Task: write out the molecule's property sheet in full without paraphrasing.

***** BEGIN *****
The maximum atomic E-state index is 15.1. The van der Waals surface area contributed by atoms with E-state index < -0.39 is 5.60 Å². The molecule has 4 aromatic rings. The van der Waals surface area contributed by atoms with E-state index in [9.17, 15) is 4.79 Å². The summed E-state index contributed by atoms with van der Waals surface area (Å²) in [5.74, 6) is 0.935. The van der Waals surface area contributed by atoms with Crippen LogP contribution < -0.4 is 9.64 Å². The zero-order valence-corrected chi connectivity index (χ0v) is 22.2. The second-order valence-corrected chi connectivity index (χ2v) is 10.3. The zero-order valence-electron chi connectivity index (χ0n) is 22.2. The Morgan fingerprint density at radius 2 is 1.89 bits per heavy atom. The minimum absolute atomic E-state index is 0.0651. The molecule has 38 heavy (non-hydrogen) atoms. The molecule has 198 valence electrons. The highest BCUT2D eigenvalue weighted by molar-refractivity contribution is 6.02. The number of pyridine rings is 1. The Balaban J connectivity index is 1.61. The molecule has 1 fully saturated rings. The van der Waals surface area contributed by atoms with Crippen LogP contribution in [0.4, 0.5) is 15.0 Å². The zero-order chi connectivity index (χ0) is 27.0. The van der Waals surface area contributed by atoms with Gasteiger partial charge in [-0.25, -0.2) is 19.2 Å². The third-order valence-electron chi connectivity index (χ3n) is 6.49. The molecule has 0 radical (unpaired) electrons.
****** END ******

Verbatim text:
The maximum atomic E-state index is 15.1. The van der Waals surface area contributed by atoms with E-state index < -0.39 is 5.60 Å². The molecule has 4 aromatic rings. The van der Waals surface area contributed by atoms with E-state index in [9.17, 15) is 4.79 Å². The summed E-state index contributed by atoms with van der Waals surface area (Å²) in [5.74, 6) is 0.935. The van der Waals surface area contributed by atoms with Crippen LogP contribution < -0.4 is 9.64 Å². The zero-order valence-corrected chi connectivity index (χ0v) is 22.2. The second-order valence-corrected chi connectivity index (χ2v) is 10.3. The zero-order valence-electron chi connectivity index (χ0n) is 22.2. The Morgan fingerprint density at radius 2 is 1.89 bits per heavy atom. The minimum absolute atomic E-state index is 0.0651. The molecule has 38 heavy (non-hydrogen) atoms. The molecule has 198 valence electrons. The highest BCUT2D eigenvalue weighted by molar-refractivity contribution is 6.02. The number of pyridine rings is 1. The Balaban J connectivity index is 1.61. The molecule has 1 fully saturated rings. The van der Waals surface area contributed by atoms with Crippen LogP contribution in [0.4, 0.5) is 15.0 Å². The zero-order chi connectivity index (χ0) is 27.0. The van der Waals surface area contributed by atoms with Gasteiger partial charge in [-0.25, -0.2) is 19.2 Å². The third-order valence-electron chi connectivity index (χ3n) is 6.49. The molecule has 0 radical (unpaired) electrons.